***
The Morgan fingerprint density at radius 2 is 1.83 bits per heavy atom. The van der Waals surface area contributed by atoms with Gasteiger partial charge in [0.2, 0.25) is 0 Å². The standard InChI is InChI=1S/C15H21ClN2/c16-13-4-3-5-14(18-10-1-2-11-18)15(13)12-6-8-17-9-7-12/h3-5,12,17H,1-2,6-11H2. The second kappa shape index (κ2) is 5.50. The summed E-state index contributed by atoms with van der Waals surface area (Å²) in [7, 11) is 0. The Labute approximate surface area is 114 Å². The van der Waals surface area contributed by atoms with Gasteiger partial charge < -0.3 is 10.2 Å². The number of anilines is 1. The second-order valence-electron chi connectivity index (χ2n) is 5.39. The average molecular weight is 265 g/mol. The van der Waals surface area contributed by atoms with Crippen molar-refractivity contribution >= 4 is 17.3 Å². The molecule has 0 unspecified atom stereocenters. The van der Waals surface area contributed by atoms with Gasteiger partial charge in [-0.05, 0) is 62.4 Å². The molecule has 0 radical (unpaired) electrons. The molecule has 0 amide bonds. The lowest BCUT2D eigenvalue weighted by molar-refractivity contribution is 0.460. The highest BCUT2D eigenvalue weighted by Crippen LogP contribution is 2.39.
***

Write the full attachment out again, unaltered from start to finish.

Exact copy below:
The Morgan fingerprint density at radius 2 is 1.83 bits per heavy atom. The van der Waals surface area contributed by atoms with Gasteiger partial charge in [0.2, 0.25) is 0 Å². The standard InChI is InChI=1S/C15H21ClN2/c16-13-4-3-5-14(18-10-1-2-11-18)15(13)12-6-8-17-9-7-12/h3-5,12,17H,1-2,6-11H2. The second kappa shape index (κ2) is 5.50. The summed E-state index contributed by atoms with van der Waals surface area (Å²) in [7, 11) is 0. The Labute approximate surface area is 114 Å². The van der Waals surface area contributed by atoms with Gasteiger partial charge < -0.3 is 10.2 Å². The number of anilines is 1. The second-order valence-electron chi connectivity index (χ2n) is 5.39. The average molecular weight is 265 g/mol. The van der Waals surface area contributed by atoms with Crippen molar-refractivity contribution >= 4 is 17.3 Å². The molecule has 0 unspecified atom stereocenters. The van der Waals surface area contributed by atoms with Gasteiger partial charge in [-0.05, 0) is 62.4 Å². The molecule has 0 radical (unpaired) electrons. The molecule has 0 amide bonds. The lowest BCUT2D eigenvalue weighted by molar-refractivity contribution is 0.460. The highest BCUT2D eigenvalue weighted by Crippen LogP contribution is 2.39.